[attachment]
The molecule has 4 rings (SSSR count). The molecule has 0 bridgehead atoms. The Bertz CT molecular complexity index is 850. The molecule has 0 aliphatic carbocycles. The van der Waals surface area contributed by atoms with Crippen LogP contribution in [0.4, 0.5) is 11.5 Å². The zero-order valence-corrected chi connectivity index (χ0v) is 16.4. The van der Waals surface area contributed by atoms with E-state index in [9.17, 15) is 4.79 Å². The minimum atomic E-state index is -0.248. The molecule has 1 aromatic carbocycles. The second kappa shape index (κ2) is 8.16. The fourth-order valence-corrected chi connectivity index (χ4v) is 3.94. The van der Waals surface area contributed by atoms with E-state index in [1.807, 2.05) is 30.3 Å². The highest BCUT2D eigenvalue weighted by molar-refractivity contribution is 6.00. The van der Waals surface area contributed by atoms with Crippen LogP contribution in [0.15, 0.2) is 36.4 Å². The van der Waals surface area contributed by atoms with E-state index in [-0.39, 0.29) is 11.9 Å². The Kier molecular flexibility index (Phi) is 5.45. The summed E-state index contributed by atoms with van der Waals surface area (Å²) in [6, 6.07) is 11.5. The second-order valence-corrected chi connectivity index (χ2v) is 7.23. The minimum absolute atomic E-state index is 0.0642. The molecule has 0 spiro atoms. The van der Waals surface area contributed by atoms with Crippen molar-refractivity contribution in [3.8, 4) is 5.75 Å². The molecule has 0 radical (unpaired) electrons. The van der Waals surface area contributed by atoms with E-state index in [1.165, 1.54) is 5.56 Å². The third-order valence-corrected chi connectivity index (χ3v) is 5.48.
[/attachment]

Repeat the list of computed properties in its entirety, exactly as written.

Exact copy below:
The molecule has 4 rings (SSSR count). The molecule has 0 bridgehead atoms. The Bertz CT molecular complexity index is 850. The molecule has 0 aliphatic carbocycles. The van der Waals surface area contributed by atoms with Crippen LogP contribution in [0.4, 0.5) is 11.5 Å². The zero-order valence-corrected chi connectivity index (χ0v) is 16.4. The van der Waals surface area contributed by atoms with E-state index in [9.17, 15) is 4.79 Å². The minimum atomic E-state index is -0.248. The molecule has 1 aromatic carbocycles. The second kappa shape index (κ2) is 8.16. The fourth-order valence-corrected chi connectivity index (χ4v) is 3.94. The van der Waals surface area contributed by atoms with E-state index in [1.807, 2.05) is 30.3 Å². The highest BCUT2D eigenvalue weighted by molar-refractivity contribution is 6.00. The van der Waals surface area contributed by atoms with Crippen LogP contribution in [0.15, 0.2) is 36.4 Å². The van der Waals surface area contributed by atoms with E-state index in [-0.39, 0.29) is 11.9 Å². The Kier molecular flexibility index (Phi) is 5.45. The summed E-state index contributed by atoms with van der Waals surface area (Å²) in [6, 6.07) is 11.5. The second-order valence-corrected chi connectivity index (χ2v) is 7.23. The minimum absolute atomic E-state index is 0.0642. The molecule has 0 spiro atoms. The van der Waals surface area contributed by atoms with Crippen molar-refractivity contribution in [3.8, 4) is 5.75 Å². The molecule has 0 radical (unpaired) electrons. The van der Waals surface area contributed by atoms with E-state index in [1.165, 1.54) is 5.56 Å². The third-order valence-corrected chi connectivity index (χ3v) is 5.48.